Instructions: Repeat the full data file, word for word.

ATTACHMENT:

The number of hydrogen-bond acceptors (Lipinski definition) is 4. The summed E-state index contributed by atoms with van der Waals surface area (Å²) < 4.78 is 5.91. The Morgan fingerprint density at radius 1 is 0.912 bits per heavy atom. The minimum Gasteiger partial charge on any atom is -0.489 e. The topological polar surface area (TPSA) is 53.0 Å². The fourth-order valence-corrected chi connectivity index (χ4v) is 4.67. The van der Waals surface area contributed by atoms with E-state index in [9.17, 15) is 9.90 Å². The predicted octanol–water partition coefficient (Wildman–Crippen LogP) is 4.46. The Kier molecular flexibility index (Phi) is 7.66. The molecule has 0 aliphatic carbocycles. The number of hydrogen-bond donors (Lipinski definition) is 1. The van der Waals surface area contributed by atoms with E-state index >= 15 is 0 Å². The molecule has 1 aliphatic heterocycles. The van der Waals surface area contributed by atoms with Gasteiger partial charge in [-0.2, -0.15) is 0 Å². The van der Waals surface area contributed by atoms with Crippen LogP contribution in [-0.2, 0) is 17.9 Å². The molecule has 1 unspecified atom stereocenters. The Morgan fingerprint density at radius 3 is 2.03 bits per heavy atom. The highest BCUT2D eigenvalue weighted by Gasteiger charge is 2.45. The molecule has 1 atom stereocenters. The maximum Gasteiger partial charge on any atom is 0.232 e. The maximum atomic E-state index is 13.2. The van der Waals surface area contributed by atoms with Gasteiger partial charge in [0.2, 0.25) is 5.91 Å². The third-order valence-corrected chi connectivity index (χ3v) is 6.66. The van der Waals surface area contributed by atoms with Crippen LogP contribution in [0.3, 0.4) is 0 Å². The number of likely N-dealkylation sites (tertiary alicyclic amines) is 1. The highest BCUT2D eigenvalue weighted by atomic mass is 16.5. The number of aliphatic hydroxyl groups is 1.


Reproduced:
The number of hydrogen-bond acceptors (Lipinski definition) is 4. The summed E-state index contributed by atoms with van der Waals surface area (Å²) < 4.78 is 5.91. The Morgan fingerprint density at radius 1 is 0.912 bits per heavy atom. The minimum Gasteiger partial charge on any atom is -0.489 e. The topological polar surface area (TPSA) is 53.0 Å². The fourth-order valence-corrected chi connectivity index (χ4v) is 4.67. The van der Waals surface area contributed by atoms with E-state index in [9.17, 15) is 9.90 Å². The predicted octanol–water partition coefficient (Wildman–Crippen LogP) is 4.46. The Kier molecular flexibility index (Phi) is 7.66. The molecule has 0 aliphatic carbocycles. The number of hydrogen-bond donors (Lipinski definition) is 1. The van der Waals surface area contributed by atoms with E-state index >= 15 is 0 Å². The molecule has 1 aliphatic heterocycles. The van der Waals surface area contributed by atoms with Gasteiger partial charge in [-0.2, -0.15) is 0 Å². The van der Waals surface area contributed by atoms with Crippen LogP contribution in [-0.2, 0) is 17.9 Å². The molecule has 1 unspecified atom stereocenters. The Morgan fingerprint density at radius 3 is 2.03 bits per heavy atom. The highest BCUT2D eigenvalue weighted by Gasteiger charge is 2.45. The molecule has 1 atom stereocenters. The maximum Gasteiger partial charge on any atom is 0.232 e. The maximum atomic E-state index is 13.2. The van der Waals surface area contributed by atoms with Gasteiger partial charge in [0.2, 0.25) is 5.91 Å². The third-order valence-corrected chi connectivity index (χ3v) is 6.66. The van der Waals surface area contributed by atoms with Crippen LogP contribution in [0.3, 0.4) is 0 Å². The number of likely N-dealkylation sites (tertiary alicyclic amines) is 1. The highest BCUT2D eigenvalue weighted by atomic mass is 16.5. The number of aliphatic hydroxyl groups is 1.